Republican Leader: ‘Irresponsible Decision’ to Try 9/11 Mastermind in Federal Court
November 13, 2009 - 10:27 AMHouse Republican Leader John Boehner (Ohio) says the Obama administration is putting "liberal special interests before the safety and security of the American people" in deciding to bring the 9/11 mastermind to the United States for trial in federal civilian court.
Boehner issued the statement on Friday, shortly before Attorney General Eric Holder formally announced the decision to bring Kahlid Sheikh Mohammed and four other Guantanamo Bay detainees to New York City.
“The possibility that Khalid Sheik Mohammed and his co-conspirators could be found ‘not guilty’ due to some legal technicality just blocks from Ground Zero should give every American pause,” Boehner said. “These men are part of a global terrorist network dedicated to attacking America and civilization itself, and on that awful day nine years ago, they succeeded in killing nearly 3,000 innocent men, women, and children.
“These terrorists were already being tried by military commissions, which were specifically designed to prosecute such heinous acts. This decision is further evidence that the White House is reverting to a dangerous pre-9/11 mentality – treating terrorism as a law enforcement issue and hoping for the best.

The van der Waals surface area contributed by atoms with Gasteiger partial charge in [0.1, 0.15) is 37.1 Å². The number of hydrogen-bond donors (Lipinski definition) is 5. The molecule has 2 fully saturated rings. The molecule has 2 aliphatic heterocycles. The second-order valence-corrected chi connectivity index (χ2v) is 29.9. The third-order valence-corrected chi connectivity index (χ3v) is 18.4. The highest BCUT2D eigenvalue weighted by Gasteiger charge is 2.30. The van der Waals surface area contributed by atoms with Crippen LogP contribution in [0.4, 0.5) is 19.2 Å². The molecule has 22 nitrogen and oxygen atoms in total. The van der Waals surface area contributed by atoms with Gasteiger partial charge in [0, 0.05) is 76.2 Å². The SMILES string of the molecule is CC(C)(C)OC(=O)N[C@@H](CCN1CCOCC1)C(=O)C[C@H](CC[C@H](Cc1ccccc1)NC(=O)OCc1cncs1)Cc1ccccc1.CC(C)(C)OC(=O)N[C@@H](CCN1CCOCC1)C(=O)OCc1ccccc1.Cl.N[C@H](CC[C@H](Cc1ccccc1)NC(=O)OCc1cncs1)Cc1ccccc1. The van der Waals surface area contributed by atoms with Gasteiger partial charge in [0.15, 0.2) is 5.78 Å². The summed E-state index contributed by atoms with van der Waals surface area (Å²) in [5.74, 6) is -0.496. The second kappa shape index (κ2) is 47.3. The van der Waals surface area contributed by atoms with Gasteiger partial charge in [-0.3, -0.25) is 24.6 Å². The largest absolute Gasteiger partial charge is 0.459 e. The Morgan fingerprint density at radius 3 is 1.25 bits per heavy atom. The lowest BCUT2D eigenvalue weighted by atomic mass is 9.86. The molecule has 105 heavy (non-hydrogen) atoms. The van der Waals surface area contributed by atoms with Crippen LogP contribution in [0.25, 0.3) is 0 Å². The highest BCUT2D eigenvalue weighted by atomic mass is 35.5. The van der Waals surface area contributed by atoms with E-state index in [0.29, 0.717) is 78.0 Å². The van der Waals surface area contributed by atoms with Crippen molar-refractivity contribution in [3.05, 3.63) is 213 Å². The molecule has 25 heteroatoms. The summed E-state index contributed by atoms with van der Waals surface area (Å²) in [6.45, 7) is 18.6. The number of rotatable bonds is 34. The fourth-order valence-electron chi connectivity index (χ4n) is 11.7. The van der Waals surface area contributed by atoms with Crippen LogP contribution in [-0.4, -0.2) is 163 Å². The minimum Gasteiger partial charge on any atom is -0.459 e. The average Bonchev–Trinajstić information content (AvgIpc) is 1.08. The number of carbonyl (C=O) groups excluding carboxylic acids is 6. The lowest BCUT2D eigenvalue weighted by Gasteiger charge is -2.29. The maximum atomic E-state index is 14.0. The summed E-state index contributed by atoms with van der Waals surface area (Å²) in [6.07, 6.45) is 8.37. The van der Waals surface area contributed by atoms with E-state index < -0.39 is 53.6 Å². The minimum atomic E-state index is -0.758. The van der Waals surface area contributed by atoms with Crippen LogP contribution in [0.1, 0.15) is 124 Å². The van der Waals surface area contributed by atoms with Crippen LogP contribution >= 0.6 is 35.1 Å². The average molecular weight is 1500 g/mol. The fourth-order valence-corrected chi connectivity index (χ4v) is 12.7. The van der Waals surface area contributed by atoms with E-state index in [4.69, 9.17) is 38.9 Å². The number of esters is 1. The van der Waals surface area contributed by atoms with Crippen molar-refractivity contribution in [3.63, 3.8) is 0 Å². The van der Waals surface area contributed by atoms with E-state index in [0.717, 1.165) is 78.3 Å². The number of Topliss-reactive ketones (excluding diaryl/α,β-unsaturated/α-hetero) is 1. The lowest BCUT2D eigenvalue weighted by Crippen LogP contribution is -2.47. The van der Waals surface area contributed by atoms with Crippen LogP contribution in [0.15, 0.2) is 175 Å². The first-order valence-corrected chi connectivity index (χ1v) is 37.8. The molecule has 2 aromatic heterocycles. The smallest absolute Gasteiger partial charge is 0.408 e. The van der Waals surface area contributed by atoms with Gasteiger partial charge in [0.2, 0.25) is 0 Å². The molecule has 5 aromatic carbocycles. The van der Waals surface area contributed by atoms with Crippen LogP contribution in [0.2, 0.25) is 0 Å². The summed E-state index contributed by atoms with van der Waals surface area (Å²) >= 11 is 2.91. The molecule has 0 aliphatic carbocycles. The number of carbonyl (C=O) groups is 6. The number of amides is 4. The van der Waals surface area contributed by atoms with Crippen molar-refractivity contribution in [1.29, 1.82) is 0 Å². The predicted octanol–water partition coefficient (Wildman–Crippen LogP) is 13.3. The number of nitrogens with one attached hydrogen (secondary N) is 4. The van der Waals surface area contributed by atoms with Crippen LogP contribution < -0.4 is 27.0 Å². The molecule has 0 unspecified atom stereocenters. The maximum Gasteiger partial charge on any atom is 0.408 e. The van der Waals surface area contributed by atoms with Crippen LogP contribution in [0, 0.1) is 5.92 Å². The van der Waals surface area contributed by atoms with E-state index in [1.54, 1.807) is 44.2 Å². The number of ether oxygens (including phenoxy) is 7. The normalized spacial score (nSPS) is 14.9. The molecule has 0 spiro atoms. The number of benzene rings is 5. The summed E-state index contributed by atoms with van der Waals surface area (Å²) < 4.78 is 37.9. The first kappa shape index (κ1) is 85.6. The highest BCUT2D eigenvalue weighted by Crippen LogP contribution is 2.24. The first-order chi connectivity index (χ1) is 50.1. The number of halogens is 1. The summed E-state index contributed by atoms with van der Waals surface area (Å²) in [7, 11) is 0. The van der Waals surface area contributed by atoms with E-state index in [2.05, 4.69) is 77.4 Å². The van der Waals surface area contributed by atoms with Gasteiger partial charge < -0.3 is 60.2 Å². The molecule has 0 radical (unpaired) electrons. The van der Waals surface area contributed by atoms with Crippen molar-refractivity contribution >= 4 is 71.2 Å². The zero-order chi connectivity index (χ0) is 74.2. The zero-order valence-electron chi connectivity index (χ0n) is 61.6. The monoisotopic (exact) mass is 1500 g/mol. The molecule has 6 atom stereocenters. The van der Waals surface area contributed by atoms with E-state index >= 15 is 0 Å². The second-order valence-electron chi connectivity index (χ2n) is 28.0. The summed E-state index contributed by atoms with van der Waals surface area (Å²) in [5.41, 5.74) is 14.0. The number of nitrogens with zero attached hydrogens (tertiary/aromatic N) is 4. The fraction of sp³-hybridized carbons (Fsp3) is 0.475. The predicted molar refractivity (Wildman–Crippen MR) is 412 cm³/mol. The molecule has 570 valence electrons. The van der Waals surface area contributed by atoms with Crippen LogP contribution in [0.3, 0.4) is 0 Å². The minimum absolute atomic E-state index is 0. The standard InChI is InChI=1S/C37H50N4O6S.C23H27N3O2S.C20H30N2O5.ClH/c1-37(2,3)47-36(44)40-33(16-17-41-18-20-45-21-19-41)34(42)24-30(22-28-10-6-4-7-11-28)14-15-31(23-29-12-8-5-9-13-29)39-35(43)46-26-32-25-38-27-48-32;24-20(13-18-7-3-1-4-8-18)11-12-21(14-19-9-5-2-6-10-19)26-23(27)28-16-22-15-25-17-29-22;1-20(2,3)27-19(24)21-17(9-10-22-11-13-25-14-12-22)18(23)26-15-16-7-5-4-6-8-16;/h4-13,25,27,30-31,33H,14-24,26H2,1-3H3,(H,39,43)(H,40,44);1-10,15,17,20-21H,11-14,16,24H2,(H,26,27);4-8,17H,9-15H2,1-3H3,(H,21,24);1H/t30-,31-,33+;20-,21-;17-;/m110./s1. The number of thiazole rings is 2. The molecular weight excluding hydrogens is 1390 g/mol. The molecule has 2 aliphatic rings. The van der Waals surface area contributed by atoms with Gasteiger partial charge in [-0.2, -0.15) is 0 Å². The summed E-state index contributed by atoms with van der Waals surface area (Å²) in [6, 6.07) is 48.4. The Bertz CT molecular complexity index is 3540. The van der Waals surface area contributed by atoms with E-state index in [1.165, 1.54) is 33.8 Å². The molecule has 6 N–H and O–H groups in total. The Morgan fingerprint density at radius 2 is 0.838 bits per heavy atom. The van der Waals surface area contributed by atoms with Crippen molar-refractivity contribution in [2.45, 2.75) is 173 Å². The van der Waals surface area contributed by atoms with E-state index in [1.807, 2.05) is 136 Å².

“We need a real strategy for fighting and winning the war on America’s terrorist enemies that includes an effective, credible, and consistent plan for all terrorist detainees,” Boehner concluded.
In May, the U.S. House Republicans introduced H.R. 2294, the Keep Terrorists Out of America Act, which would block the transfer or release of the Guantanamo Bay terrorists into the United States.
The Republican legislation makes clear that governors and state legislatures must pre-approve the transfer or release of any terrorist detainee into their respective states, and it requires the administration to meet strict criteria and certification standards before terrorists housed at the Guantanamo prison could be brought to the United States.
The bill, introduced by Boehner, has been referred to committee and its chances of passage are slim in the Democrat-led Congress.